Source (Japanese): http://rocketnews24.com/2012/04/25/205945/
Translation by @ShibataBread
Edited by @tofupizza
According to January 2011 data obtained from the Japanese Ministry of Health, 10,890 homeless people live in Japan. However, the actual number could be much higher because each municipality conducted only visual counts of the homeless people in the area.
Just how did these people become homeless? And how exactly do they live their lives? A new project called “Homeless Bar” in Shimokitazawa invites the public to attend an event where they can listen to the stories of homeless people.
Mr. Tanaka (not his real name), is 49 years old and served as a temporary waiter at today’s “Homeless Bar” where he talked about being homeless for the past eight years. Here are some of the realities of his homeless life:
—What is “Homeless Bar”?
It’s an event sponsored by “Unemployed FES” where homeless people talk about their daily lives. The organization rented out a bar in Shimokitazawa for the evening’s event.
—“I Contemplated Suicide.”
Mr. Tanaka considered suicide when he eventually left his residence for good. His relationship with his superiors had gone sour after his company, where he had worked for 20 years, started losing money. He managed to live on his savings for about a month but fell into a deep depression after failing to discover happiness and a meaningful life. Determined to end his life, he headed to Shinjyuku with only cigarettes and alcohol.
—An Unexpected Intervention
Mr. Tanaka planned to take his own life once his alcohol and cigarettes ran dry, but a homeless support group intervened. The group invited him to participate in their sponsored events, and he managed to earn a little bit of cash to support himself. He continues to work with the group, but he’s still a homeless man who sleeps at Shinjyuku station. When he has enough cash, he uses it to rent a rooms at local manga(comic book) shops where he can also take a shower. It’s not unusual for him to go without anything to eat, but once in a while, he’ll treat himself to a beef bowl at a chain restaurant.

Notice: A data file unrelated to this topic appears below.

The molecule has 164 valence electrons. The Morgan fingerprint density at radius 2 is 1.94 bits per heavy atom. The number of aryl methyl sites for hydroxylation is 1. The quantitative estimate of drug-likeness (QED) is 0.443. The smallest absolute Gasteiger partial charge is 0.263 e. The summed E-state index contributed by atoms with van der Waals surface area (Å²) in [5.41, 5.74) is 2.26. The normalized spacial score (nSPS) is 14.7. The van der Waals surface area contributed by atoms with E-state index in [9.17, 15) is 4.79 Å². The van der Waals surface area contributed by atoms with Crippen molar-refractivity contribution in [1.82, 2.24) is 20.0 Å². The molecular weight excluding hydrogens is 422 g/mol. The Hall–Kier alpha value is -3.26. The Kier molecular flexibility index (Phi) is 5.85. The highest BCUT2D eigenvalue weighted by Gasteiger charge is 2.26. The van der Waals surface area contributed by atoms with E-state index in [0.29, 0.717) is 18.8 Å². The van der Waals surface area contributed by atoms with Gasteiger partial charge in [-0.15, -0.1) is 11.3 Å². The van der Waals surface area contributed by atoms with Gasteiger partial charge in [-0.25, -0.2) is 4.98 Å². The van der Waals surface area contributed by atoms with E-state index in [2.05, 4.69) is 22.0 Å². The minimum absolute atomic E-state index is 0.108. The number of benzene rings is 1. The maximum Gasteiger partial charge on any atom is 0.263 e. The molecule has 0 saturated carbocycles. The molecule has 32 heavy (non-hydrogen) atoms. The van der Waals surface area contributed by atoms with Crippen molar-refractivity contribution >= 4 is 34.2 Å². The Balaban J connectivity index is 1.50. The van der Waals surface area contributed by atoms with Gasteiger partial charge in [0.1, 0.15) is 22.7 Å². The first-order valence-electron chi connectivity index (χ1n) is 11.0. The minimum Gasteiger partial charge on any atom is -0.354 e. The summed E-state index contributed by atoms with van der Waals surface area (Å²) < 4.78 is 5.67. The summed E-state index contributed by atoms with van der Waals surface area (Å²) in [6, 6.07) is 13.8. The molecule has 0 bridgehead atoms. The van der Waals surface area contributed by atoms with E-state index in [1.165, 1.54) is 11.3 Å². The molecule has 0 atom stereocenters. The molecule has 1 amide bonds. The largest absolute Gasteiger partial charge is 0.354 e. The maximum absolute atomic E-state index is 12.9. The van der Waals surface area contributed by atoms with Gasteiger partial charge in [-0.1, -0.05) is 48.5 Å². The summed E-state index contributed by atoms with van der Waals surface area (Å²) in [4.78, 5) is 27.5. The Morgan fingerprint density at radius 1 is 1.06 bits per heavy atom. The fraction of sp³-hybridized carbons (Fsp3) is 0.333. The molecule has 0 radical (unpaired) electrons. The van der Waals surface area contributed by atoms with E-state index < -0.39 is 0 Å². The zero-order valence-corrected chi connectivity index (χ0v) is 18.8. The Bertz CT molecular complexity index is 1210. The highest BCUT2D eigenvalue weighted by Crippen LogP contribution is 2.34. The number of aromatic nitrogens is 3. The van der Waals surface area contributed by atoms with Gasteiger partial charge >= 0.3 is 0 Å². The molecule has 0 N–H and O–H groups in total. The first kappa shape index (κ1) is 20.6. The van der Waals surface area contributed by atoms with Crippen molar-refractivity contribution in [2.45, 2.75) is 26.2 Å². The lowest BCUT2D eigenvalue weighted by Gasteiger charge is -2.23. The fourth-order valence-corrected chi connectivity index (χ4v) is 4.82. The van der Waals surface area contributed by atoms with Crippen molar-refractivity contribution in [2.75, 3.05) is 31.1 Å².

—His Latest Discovery – A Little Girl at Shinjyuku Station
One thing Mr. Tanaka has discovered as a homeless man is that many people have with much more unfortunate situations than his own. He stated, “I feel particularly bad for homeless people who are mentally challenged. I mean, they can’t defend themselves.” He further explained, “I saw a first grade girl hanging out at the West exit of Shinjyuku Station for about six months. But I haven’t seen her in a while.”
Mr. Tanaka said, “I wish the government would step in more to help. The cops just look the other way.” Mr. Tanaka acknowledged views on life have totally changed now that he’s a homeless man.
—An Increasing Number of Younger Homeless People
Mr. Tanaka also talked about the increasing number of younger homeless people. He has started to see a lot of healthy people in their 20′s and 30′s spending the night at train stations or parks. A small percentage of these younger people spend the night at Ueno Park and wander around Akihabara during the day. He thinks it might be a consequence of Japan’s recession coupled with an ever increasing downsizing of the work force.
—No Dreams. No Ambition.
Life has been rough for Mr. Tanaka, and he has no particular dreams or ambitions for the future. “Whatever happens, happens” is his motto and it suits his lifestyle well. But it’s safe to say that Mr. Tanaka tries to earn a little money here and there to support his heavy smoking habit. Some of the questions the attendees asked Mr. Tanaka were, “Is there anything you want?,” “What kind of help would you like?,” and “Where would you like to travel?” and he promptly answered “nothing” or “nowhere” to all three.
Rio Shimura and Ai Konoshita, both attendees of the “Homeless Bar” event , also asked Mr. Tanaka some questions. They were both shocked by the man’s lifestyle. The event attracted a large attendance and Yuki Iwai from “UnemployedFES”, one of the event’s organizers, was surprised by the turn out. He expressed his desire to hold the next event at a larger venue and hopes to have a “Homeless Bar” every two months.
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